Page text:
Thoughts on the Game: This is similar to Hive, but I think I liked this a bit more and thought the length was just right. My wife really did not care for it.
Regrets: I guess, if I could do it over I would not back this game. I kind of liked it, and I made a decent trade after the fact so I feel like I got my money out of it. I do regret jumping up to $15, and I do regret getting caught up in the early bird silliness. I still really dislike when campaigns do that.

Impact City Roller Derby
Date Backed: May 24th, 2012
Reason for Backing: This is a game we were both excited about. We knew it was coming out before the campaign and we were both eagerly anticipating it. This is the last time that my wife was excited about and eagerly participated in a kickstarter project.
Thoughts on the Game: We both like this game, but we both think it goes a touch long.
Regrets: No. This is a game we wanted and it delivered. However, it took a year to deliver. Maybe it is the long waits after pledging money that my wife dislikes about kickstarter because it bothered her here too.

Do Move Say
Date Backed: July 28th, 2012
Reason for Backing: I am always looking for large group games to use in a church youth group setting. This met the large group criteria, but I was not sold on the gameplay videos. However, they had a $5 print and play level. I thought it was worth that risk.
Thoughts on the Game: This is barely a game and honestly is not that great. It really needs a group of at least 15 to even function. However, it works wonderfully with 20-30 Jr. High kids.
Regrets: No. I do not like the game but I have used it at church camp where it was a HUGE success. For that reason alone it was worth my $5 pledge.

The Resistance: Avalon
Date Backed: August 14th 2012
Reason for Backing: I love the Resistance and by August of 2012 my first edition set was about worn out.
Thoughts on the Game: I still love the Resistance. My favorite way to play is probably a 8-10 player game with Morgana and Percival mixed in with the Assassin and Merlin.
Regrets: None at all.

Marauders
Date Backed: October 5th 2012
Reason for Backing: The price. This was a full game for $15. It was a bit weird. They decided to print the game before kickstarter, then kickstarted the game for a little over shipping cost and essentially treated it like a "beta test" for the game.
Thoughts on the Game: It felt kind of like playing a beta version of a video game. There were some decent ideas, but it was clear there was still some work to do for it to be done right.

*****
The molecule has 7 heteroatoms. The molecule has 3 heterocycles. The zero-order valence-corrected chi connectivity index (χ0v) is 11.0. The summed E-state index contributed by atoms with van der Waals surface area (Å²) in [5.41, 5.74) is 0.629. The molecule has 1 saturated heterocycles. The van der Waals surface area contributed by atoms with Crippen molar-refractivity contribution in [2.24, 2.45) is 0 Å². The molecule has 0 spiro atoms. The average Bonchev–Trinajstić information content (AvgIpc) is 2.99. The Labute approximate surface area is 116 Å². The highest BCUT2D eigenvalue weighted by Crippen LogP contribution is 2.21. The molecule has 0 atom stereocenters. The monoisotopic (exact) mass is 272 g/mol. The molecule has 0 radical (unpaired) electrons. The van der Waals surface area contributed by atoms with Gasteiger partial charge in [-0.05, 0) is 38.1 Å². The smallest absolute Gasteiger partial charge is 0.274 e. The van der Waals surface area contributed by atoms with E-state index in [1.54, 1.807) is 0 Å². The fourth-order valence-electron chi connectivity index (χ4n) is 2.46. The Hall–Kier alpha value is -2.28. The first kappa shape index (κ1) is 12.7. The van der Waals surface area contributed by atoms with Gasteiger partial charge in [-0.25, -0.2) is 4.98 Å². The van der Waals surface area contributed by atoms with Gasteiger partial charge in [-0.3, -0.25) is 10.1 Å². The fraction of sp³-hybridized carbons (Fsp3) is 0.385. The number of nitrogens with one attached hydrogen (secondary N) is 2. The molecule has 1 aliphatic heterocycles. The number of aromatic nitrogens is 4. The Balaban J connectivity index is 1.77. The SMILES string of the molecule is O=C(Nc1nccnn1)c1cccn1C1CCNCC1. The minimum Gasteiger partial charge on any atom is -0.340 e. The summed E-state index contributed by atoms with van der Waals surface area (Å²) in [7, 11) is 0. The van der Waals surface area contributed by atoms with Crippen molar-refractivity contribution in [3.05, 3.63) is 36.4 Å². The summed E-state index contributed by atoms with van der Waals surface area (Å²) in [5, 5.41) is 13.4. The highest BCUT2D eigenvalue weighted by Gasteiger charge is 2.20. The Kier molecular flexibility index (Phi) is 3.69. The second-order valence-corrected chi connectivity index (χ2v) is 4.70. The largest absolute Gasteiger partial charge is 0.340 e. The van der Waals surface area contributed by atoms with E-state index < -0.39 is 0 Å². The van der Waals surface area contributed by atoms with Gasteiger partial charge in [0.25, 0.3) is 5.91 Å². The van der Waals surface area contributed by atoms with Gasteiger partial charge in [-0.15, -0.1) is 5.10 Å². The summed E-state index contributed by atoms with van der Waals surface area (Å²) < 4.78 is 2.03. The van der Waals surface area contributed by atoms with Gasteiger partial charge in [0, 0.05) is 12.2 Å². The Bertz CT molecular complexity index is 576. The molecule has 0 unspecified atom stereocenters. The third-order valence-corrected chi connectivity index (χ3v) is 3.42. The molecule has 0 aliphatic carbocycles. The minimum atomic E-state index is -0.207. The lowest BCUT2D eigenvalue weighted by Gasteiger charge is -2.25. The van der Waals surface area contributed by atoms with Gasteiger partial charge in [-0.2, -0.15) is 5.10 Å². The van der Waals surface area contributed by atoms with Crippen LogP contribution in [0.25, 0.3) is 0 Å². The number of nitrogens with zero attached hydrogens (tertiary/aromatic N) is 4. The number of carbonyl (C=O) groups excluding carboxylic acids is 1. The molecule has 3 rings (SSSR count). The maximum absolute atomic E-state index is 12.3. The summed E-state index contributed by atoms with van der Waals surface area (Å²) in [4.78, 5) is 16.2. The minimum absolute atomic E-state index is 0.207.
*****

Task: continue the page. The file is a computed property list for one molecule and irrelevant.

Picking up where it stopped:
Regrets: No? I did not care for the game, but I kind of liked the concept. The price was right, and if there were a similar situation I would probably do it again.

Up Front
Date Backed: November 24th 2012
Reason for Backing: Because this is THE World War 2 card game. It had been out of print for year and the only thing people said about it were how great it is. This seemed like a no brainer at the time.
Thoughts on the Game: I don't know, and I probably never will.
Regrets: Yes, so much yes. This is the first time we got burned on kickstater (sadly not the last). I am extremely grateful that my wife talked me down from the $125 pledge level to only the $40 base game level.

Guilds of Cadwallon
Date Backed: December 20th 2012
Reason for Backing: The stretch goals got me again. I liked the look of this game, and followed the project. At the 48 hour mark I looked back into it. The stretch goals essentially doubled the content. It was crazy how much was coming for the pledge price of $25. Since I was already interested in the game, I went for it.
Thoughts on the Game: We recently wrote about this game. We still like it and will be keeping it.
Regrets: We do not regret getting this game. However, I kind of do regret not pledging more for the bigger box. Not everything will fit in the base game box and I would prefer to have everything stored together.

Two Rooms and a Boom
Date Backed: November 26th, 2013
Reason for Backing: Like Do Move Say, this is another large group game.
Thoughts on the Game: Even though it has been a year and a half, I still do not have the game. The project has been plagued by production issues. I am thankful though that the designers have been very forthcoming and send updates regularly.
Regrets: While I wish it would have been already, I currently do not regret backing this.

Where Art Thou Romeo?
Date Backed: December 19th, 2013
Reason for Backing: It was $1
Thoughts on the Game: It was as good as you could expect a game for a $1 being. I was impressed that I got the game in the mail less than a week after backing it.
Regrets: Since it was $1 I do not really regret it, but I would not do it over again either.

Tiny Epic Kingdoms
Date Backed: February 7th, 2014
Reason for Backing: Because the game looked so good. I really liked the idea of capturing a 4X game in a small package, and this seemed to do it right.
Thoughts on the Game: This game delivered exactly what I wanted and it makes me happy that we got it in a timely matter. They missed their projected delivery date by only a month.